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Front. Neurol., 12 January 2021
Sec. Multiple Sclerosis and Neuroimmunology
This article is part of the Research Topic Antibody-mediated autoimmune diseases of the CNS: Challenges and approaches to diagnosis and management View all 40 articles

Brain Magnetic Resonance Imaging Characteristics of Anti-Leucine-Rich Glioma-Inactivated 1 Encephalitis and Their Clinical Relevance: A Single-Center Study in China

  • 1Department of Radiology, Peking Union Medical College Hospital, Peking Union Medical College and Chinese Academy of Medical Sciences, Beijing, China
  • 2Department of Biomedical Engineering, National University of Singapore, Singapore, Singapore
  • 3Department of Neurology, Peking Union Medical College Hospital, Peking Union Medical College and Chinese Academy of Medical Sciences, Beijing, China
  • 4The N.1 Institute for Health, National University of Singapore, Singapore, Singapore

Objective: To characterize the magnetic resonance imaging (MRI) features of anti-leucine-rich glioma-inactivated 1 (LGI1) encephalitis and explore their clinical relevance.

Methods: Patients with anti-LGI1 encephalitis who underwent MRI at our center were included in this study. Baseline and follow-up MRI characteristics were evaluated, and relationships between lesion location and clinical symptoms were analyzed. The extent of signal abnormalities within the lesion overlap region was measured and correlated with modified Rankin Scale scores and serum antibody titer.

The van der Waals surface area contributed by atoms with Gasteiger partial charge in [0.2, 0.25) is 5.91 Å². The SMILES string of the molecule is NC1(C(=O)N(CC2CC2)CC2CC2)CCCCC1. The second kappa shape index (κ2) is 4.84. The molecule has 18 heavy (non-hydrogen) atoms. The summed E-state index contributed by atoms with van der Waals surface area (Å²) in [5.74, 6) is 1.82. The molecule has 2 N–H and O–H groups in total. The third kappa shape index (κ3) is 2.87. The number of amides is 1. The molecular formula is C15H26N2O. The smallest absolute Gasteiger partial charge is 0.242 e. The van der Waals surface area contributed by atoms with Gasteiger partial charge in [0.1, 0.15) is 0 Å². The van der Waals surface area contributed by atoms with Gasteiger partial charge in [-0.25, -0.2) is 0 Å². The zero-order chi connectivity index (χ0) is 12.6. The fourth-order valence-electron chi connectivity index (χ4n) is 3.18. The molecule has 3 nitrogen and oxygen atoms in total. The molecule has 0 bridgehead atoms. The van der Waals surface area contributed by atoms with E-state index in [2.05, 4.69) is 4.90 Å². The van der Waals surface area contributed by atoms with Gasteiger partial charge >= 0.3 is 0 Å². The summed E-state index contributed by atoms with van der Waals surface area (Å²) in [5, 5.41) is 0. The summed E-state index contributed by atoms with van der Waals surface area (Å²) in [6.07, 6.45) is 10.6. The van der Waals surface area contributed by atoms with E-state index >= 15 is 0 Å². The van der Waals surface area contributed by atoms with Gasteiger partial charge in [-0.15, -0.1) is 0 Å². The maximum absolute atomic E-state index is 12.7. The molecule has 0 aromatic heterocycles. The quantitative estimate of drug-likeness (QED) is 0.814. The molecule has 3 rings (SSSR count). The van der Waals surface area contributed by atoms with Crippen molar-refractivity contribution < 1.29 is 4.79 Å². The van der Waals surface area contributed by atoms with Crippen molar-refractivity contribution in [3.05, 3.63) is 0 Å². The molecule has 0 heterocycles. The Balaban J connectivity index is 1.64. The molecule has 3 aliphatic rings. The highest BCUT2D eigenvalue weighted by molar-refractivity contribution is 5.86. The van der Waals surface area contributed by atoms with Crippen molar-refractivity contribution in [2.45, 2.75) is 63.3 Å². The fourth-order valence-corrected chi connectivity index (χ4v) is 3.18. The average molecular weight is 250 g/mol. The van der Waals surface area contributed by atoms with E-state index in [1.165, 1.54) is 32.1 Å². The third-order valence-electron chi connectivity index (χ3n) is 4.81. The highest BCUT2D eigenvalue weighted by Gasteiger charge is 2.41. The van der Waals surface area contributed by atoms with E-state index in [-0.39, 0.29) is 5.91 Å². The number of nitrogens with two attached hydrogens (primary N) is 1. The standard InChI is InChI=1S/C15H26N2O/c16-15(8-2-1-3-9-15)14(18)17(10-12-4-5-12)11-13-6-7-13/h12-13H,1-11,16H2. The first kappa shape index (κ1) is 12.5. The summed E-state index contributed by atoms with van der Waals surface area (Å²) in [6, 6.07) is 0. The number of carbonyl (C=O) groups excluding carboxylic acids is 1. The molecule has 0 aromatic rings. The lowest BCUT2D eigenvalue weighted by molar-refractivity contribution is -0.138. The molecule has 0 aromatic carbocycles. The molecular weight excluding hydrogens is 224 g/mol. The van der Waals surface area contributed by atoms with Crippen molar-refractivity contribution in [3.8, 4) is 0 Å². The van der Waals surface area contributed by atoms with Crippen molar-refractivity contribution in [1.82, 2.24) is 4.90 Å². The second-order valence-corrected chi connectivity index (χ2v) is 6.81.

Results: Seventy-six patients were enrolled, of which 57 (75%) were classified as MR positive. Brain lesions were located in medial temporal lobe (MTL) (89%) and basal ganglia (BG) (28%). Hippocampus and amygdala were lesion hubs with more than 50% lesion overlap. BG lesions were found in 30% of patients with faciobrachial dystonic seizure (FBDS) and only 7% of patients without FBDS (p = 0.013). Meanwhile, MTL lesions were more commonly observed in patients with memory impairment (70 vs. 0%, p = 0.017). MRI features included hyperintensity and edema at baseline, as well as hypointensity and atrophy at follow-up. Correlations between signal intensity of lesion hubs (including hippocampus and amygdala) and modified Rankin Scale scores were found on T2 (r = 0.414, p < 0.001) and diffusion-weighted imaging (r = 0.456, p < 0.001).

Conclusion: MTL and BG are two important structures affected by anti-LGI1 encephalitis, and they are associated with distinctive symptoms. Our study provided evidence from Chinese patients that BG lesions are more commonly observed in patients with FBDS, potentially suggesting BG localization. Furthermore, in addition to supporting diagnosis, MRI has the potential to quantify disease severity.


Anti-leucine-rich glioma-inactivated 1 (LGI1) encephalitis was first reported in 2010 (1, 2). It is the most common autoimmune limbic encephalitis (LE) and the second most common autoimmune encephalitis (AE) after anti-N-methyl-d-aspartate receptor (NMDAR) encephalitis (3, 4). The annual incidence of anti-LGI1 encephalitis was reported to be 0.83 per million people in the Dutch population in 2015 (5). Most patients affected by anti-LGI1 encephalitis are men between the ages of 50 and 70 years (3). The clinical manifestations of anti-LGI1 encephalitis include seizure, cognitive impairment, and psychiatric disorder, and one of the most specific symptoms is faciobrachial dystonic seizure (FBDS), which is characterized by frequent, brief, dystonic attacks predominantly involving the face and ipsilateral arm or leg (6, 7). Unlike other types of LE, anti-LGI1 encephalitis is infrequently accompanied by tumors, and typically responds well to immunotherapy (8).